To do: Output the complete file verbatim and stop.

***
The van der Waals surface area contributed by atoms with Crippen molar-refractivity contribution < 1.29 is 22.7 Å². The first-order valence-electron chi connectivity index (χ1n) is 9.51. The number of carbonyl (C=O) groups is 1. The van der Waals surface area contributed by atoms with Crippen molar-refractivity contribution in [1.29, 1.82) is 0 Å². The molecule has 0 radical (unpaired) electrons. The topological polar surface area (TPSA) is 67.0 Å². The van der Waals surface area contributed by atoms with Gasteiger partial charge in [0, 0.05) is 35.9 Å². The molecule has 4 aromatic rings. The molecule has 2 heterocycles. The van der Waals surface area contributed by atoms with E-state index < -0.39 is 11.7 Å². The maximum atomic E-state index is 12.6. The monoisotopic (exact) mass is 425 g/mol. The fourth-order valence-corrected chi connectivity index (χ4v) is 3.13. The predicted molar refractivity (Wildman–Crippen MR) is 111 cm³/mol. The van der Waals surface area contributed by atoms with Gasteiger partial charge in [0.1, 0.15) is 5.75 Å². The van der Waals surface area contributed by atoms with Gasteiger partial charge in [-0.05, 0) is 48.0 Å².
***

The van der Waals surface area contributed by atoms with Crippen molar-refractivity contribution < 1.29 is 22.7 Å². The first-order valence-electron chi connectivity index (χ1n) is 9.51. The number of carbonyl (C=O) groups is 1. The van der Waals surface area contributed by atoms with Crippen molar-refractivity contribution in [1.29, 1.82) is 0 Å². The molecule has 0 radical (unpaired) electrons. The topological polar surface area (TPSA) is 67.0 Å². The van der Waals surface area contributed by atoms with Gasteiger partial charge in [0, 0.05) is 35.9 Å². The molecule has 4 aromatic rings. The molecule has 2 heterocycles. The van der Waals surface area contributed by atoms with E-state index < -0.39 is 11.7 Å². The maximum atomic E-state index is 12.6. The monoisotopic (exact) mass is 425 g/mol. The fourth-order valence-corrected chi connectivity index (χ4v) is 3.13. The predicted molar refractivity (Wildman–Crippen MR) is 111 cm³/mol. The van der Waals surface area contributed by atoms with Gasteiger partial charge in [0.1, 0.15) is 5.75 Å². The van der Waals surface area contributed by atoms with Gasteiger partial charge in [-0.05, 0) is 48.0 Å².